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“God’s Grandeur” …a sabbatical glimpse

15 March, 2023

I was grateful to have time in the UK for study and professional development. It was a period of renewal, reflection, and spiritual accompaniment. There were many challenges, surprises and opportunities which I continue to reflect upon and journey with and will for a long time into the future.

A significant period was spent in Wales at the St Beuno’s Jesuit Spirituality Centre where people from all over the world spend time doing retreats, courses and renewal programs. It is in the north west part of Wales not far from Manchester and Liverpool near the Welsh coastal communities of Llandudno, St Asaph and Rhyl. These places seemed very foreign as I embarked but now have a very special place filled with sacred memories and joy.

St Beuno’s has a long history for the Jesuits in their training of priests and more recently lay people from all walks of life in the spirituality of St Ignatius. They have had connections to the area for nearly 500 years and it has been a seminary and training ground for Jesuits for over 175 years where the current location and grounds are. It caters for around 55-60 guest retreatants/course participants and is set in the Welsh countryside which is picture perfect.

In recent times it has also been a highlight for English literature and poetry enthusiasts as the famous poet Gerard Manley Hopkins sj, spent his days of seminary training here. During his time, he wrote many of his works and this is where his most famous ‘God’s Grandeur was written.  It speaks of the beauty of the surrounds and lands of Wales and creation.

The world is charged with the grandeur of God.
It will flame out, like shining shook foil;
It gathers to a greatness, like the ooze of oil
Crushed. Why do men then now not reck his rod?
Generations have trod, have trod, have trod;
And all is seared with trade; bleared, smeared with toil;
And where man’s smudge and shares man’s smell: the soil
Is bare now, nor foot can feel being shod.

And, for all this, nature is never spent;
There lives the dearest freshness deep down things;
And though the last lights off the black West went
Oh, morning, at the brown brink eastwards, springs-
Because the Holy Ghost over the bent
World broods with warm breast and with ah! bright wings

The spectacular area has many walks and spaces for contemplation and reflection, as Hopkins tries to put to words. The Centre offers over 220 individually guided retreats and courses throughout the year. At the heart of these are the Spiritual Exercises of St Ignatius, which is a 30 day silent retreat experience which extends to 36 days including days of preparation and conclusion.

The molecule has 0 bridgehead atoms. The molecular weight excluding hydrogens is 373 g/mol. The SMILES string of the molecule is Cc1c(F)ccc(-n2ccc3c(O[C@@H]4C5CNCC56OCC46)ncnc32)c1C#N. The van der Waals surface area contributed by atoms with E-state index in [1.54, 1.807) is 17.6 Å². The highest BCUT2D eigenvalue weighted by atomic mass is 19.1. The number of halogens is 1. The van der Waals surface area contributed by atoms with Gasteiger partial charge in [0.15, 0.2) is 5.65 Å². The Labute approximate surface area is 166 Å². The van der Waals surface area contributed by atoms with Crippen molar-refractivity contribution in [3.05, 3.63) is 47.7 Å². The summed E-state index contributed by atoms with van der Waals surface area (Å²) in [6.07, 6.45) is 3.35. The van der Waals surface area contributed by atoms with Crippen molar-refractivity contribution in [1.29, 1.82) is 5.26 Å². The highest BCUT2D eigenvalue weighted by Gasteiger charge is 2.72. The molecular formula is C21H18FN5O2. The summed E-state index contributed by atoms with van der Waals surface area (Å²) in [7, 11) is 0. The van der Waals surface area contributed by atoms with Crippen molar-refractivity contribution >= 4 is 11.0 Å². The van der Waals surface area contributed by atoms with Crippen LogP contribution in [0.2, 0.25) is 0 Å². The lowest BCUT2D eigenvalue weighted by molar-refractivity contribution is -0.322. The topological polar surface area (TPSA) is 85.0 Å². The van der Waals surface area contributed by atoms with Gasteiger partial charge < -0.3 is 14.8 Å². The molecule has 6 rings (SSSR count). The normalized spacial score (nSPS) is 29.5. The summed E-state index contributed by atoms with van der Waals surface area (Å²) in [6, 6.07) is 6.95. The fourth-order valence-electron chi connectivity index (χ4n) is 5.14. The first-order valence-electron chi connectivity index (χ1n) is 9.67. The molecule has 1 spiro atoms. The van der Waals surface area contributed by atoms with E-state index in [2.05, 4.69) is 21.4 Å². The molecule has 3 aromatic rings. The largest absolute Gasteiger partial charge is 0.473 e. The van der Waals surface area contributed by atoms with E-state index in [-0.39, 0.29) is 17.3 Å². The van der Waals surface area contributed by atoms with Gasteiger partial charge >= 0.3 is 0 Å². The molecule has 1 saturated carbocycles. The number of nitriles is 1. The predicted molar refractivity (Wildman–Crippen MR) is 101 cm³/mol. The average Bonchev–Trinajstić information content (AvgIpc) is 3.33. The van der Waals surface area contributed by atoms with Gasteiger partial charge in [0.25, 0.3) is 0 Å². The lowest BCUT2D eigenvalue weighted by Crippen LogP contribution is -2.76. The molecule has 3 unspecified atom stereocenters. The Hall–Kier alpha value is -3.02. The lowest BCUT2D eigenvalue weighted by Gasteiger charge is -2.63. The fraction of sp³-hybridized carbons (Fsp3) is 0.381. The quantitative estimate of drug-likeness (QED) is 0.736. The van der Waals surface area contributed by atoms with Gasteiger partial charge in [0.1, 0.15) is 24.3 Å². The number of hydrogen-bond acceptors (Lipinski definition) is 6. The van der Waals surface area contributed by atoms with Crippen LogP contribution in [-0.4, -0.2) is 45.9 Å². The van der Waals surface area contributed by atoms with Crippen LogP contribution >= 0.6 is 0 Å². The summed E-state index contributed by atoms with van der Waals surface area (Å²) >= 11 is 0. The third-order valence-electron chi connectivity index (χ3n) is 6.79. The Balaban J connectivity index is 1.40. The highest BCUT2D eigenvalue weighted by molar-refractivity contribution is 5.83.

As soon as you mention this to people, they gasp in fear at the impossibility of this. Not true. It was the most surprising and extra-ordinary experience. To be given time to simply be with God in prayer, walks, reflection, writing, Eucharist, and with somebody who accompanies you on the journey, was blessing and gift. The person who accompanies you doesn’t ‘tell you what to do’ but guides you in that journey with God as you uncover the mystery of relationship with God, self and others. Discovering how to praise, reverence and serve God, as St Ignatius puts it.

One of the essential elements of Ignatian Spirituality is taking time to reflect upon the day, life and way of living. Now this may not sound very unusual, but they have with the writings of Ignatius put some structure and discipline around how to do this and use what is called the examin’ as a way to do this.

There are many books and ways of doing this, but three simple words given by one of our course leaders may sum it up: thank-you, sorry & please.  These I found very helpful. They said use 5 minutes at the end of the day for your examin, to say: thank-you, sorry & please! Specifically, they gave time frames of: 3 ½ minutes to thank God, 30 seconds to say sorry and 1 minute to say ‘please’ for tomorrow. It was a simple way to see the blessings and where God was in the day, to acknowledge the moments of needing forgiveness and to ask to do better.

These few words are a fraction of my time and blend into so many other times of blessing and gift that these days were. After the retreat there was an extended 3 months for a course in Spiritual Accompaniment which reflected on the Spiritual Exercises and how they can be integrated into life. It was a time of listening, noticing, responding and accompanying both self and others along the way.

In the discussions and reflections, one of the Jesuit’s was asked, ‘Why would you do a 30-day retreat?’ We thought his response was going to be a long theological point of this and this. However, he simply replied: ‘Because it could change your life’. I continue to discover the gems and blessings of those days and will give thanks as I uncover the mystery of the ‘Grandeur of God.’

Fr Matthew Moloney